In short videos that were posted from the event, attendees could also be seen on balconies and other areas. So, a generous estimate for the total number of people who attended the brief ceremony would be about 2,000. With the foreshortening effect from Scientology's use of wide-angle lenses (and not with Photoshop, as is so often leveled at the church) the crowd looks bigger than that, as you'll see in the photos. But this event is down from the 2,500 people Scientology attracted three years ago for its last really big opening in the US, the November 2013 dedication of the Flag Building in Clearwater, Florida.
2016-05-29, Mike Rinder, Something Can Be Done About It
Tony Ortega has some excellent material on his blog today about the opening of the SuMP.
A few other/additional/redundant thoughts on this subject.
First, one of the more insane emails ever to come my way, Pasadena org sent this out at 8 pm on Friday night to let everyone know to come to the org at 7am the following morning because "course starts at 8am" — the most important thing about the most important event in the history of scientology, in fact the entire universe, is to keep those student points up and NOT MISS A MINUTE of your "enhancement"!
Moments before I shot this video, something I confessed to an auditor or ethics officer in the 1980's came back to haunt me because this man asked me about it during the festive grand opening proceedings at 4401 W. Sunset Blvd for Scientology Media Productions, in Los Angeles. The audacity for the so-called "church" of scientology to turn its back on me, a former member who called their sanctuaries home for 37-years; I even served in their paramilitary unit, the Sea Org, at PAC Base for two years. So, I turned the table and followed Mr. Parkin as I filmed for the next 30-seconds, asking him to repeat, on camera, what he had just disclosed.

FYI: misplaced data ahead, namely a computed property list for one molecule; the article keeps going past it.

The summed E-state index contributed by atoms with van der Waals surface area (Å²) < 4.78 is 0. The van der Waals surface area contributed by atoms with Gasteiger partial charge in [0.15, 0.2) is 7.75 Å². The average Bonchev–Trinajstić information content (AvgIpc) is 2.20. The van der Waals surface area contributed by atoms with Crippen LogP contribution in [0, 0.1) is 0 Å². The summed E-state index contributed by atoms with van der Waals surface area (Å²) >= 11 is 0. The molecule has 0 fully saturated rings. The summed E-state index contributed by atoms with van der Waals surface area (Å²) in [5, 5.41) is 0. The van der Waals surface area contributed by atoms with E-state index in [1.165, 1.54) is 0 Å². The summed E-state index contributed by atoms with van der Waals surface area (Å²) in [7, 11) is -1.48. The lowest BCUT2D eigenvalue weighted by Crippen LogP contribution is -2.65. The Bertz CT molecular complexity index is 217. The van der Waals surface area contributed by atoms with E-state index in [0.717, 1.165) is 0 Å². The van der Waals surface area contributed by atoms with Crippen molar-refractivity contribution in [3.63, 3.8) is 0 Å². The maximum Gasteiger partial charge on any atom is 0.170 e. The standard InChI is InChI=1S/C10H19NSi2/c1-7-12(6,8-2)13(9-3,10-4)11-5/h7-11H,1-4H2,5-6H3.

This NASTY man proved, yet again, that if you leave scientology and speak out against it, they will COMB your PC (pre-clear) and ethics folders and use AGAINST you what you confessed to an auditor decades ago. He ticked me off so much that after he chided me for that age-old confession, I followed him while videotaping him, asking him to repeat what he just said for the camera. What happened to the nasty man, you might wonder? Did he repent? Come clean? No, he ran away and told security that I was stalking him!
At the end of the video, he asked an associate of his, Fritz, to videotape me, and I offered my name, rank and serial number.